The reason the earth "feels" the wing's downforce but does not "feel" the rudder's sideforce, is that the rudder's sideforce is not aimed at the earth, while the wing's downforce is aimed squarely at the earth, except during transitory manuevers such as turns and loops. During a turn, a 1-G downforce component is still aimed at the earth. During a loop the average downforce component is still 1-G. So over the long run, the earth "feels" a 1-G downforce (equal to the weight of the plane) even during these maneuvers.

Surely this is obvious. If we have a lightweight framework enclosing a cube of air one mile per side, open on top, and a plane is flying in the cube of air, a scale under the cube of air measures more weight when the plane is engaged in a 2-G pullout, then when the plane is engaged in a zero-G pushover. Does anyone doubt that? It seems obvious to me.

Over the long run, on average, the scale "feels" a force equal to the weight of the plane.

Just as a scale under an athlete registers more weight when the athlete's legs are accelerating him/ her upward at 2G's, than when his/her leg muscles go slack and he/she accelerates earthwards with no resistance to gravity (0-G).

But over the long run, the scale registers a force equal to the athlete's weight.

I realize that this rocks some people's paradigms and they are forced as a result to use the "waste of time" argument. But, that is not a valid argument against the truth....

Steve
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Old May 09, 2012, 08:24 PM
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Quote:
Originally Posted by BMatthews View Post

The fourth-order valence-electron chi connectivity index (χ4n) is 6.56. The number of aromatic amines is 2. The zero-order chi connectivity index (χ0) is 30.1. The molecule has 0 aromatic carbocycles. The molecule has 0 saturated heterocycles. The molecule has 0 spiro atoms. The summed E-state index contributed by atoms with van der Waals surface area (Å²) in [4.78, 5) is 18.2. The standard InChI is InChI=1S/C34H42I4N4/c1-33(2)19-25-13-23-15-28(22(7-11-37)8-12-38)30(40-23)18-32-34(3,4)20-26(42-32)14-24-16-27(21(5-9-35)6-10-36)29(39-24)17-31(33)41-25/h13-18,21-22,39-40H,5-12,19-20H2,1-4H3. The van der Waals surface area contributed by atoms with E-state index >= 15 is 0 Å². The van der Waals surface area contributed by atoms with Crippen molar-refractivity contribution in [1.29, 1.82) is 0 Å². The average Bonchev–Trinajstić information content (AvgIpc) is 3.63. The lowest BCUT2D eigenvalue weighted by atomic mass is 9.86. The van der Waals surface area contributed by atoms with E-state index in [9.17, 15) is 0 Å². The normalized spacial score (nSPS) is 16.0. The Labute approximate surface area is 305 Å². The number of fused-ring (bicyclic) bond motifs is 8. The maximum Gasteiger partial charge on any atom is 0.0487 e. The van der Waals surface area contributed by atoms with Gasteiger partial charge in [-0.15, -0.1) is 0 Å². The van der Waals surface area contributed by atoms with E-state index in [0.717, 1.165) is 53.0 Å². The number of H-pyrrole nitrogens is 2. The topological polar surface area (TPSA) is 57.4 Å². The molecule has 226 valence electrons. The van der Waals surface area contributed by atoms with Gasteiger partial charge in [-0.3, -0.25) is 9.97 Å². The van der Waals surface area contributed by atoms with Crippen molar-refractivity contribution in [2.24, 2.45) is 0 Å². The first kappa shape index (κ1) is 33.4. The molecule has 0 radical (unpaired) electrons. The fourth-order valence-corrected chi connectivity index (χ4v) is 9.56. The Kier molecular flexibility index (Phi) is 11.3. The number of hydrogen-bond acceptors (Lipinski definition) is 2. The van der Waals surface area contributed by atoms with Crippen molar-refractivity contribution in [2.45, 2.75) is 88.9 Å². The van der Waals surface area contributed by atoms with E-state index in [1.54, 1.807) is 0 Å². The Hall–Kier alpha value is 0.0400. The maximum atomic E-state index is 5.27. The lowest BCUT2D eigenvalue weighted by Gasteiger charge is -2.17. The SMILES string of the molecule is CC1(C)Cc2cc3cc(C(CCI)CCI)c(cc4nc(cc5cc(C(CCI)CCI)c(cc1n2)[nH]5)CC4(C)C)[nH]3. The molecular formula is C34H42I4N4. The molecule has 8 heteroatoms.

Movies of aircraft flying in close proximity to clouds further supports this idea that the plane's lift is a product of interaction with the air alone. A plane has to be darn close to a cloud to produce a disturbance in the formation. By the time it's two to three wingspans away there's no effect. So again it shows that the airmass itself is able to deal with the needs for flying the plane without the need to connect with the earth.

Now that we've revised our theory to reflect the fact that the downward "push" exerted by the plane on the earth need not involve downward momentum (i.e. it's no problem if the downward momentum is damped out in just a few wingspans), your cloud observation is not a problem. Again, imagine if we are flying in honey-- due to shear forces, the honey would transmit the downward "push" of the wing all the way to the ground (or all the way to the edge of the container) even if the actual downward momentum of the honey dampened out to near zero in just a very short distance.

Steve
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Old May 09, 2012, 08:26 PM
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Quote:
Originally Posted by BMatthews View Post
For the same reason your space craft example would not produce a downwash velecity vector which traveled for thousands of miles or light years.
If the spacecraft is flying through a very dispersed (non-viscous) gas cloud, whose molecules are acting much like bb's in a vacuum, then I say that if the wing of the space craft puts the molecules (bb's) into motion, they will indeed travel for thousands of miles or light years

Steve
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Old May 09, 2012, 08:27 PM
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Quote:
Originally Posted by richard hanson View Post
downwash velocity vector --
I like that -
how about a hogwash implausibility intersection?
(that's the point where fact n fiction intersect)
I can't follow your comment at all.

Steve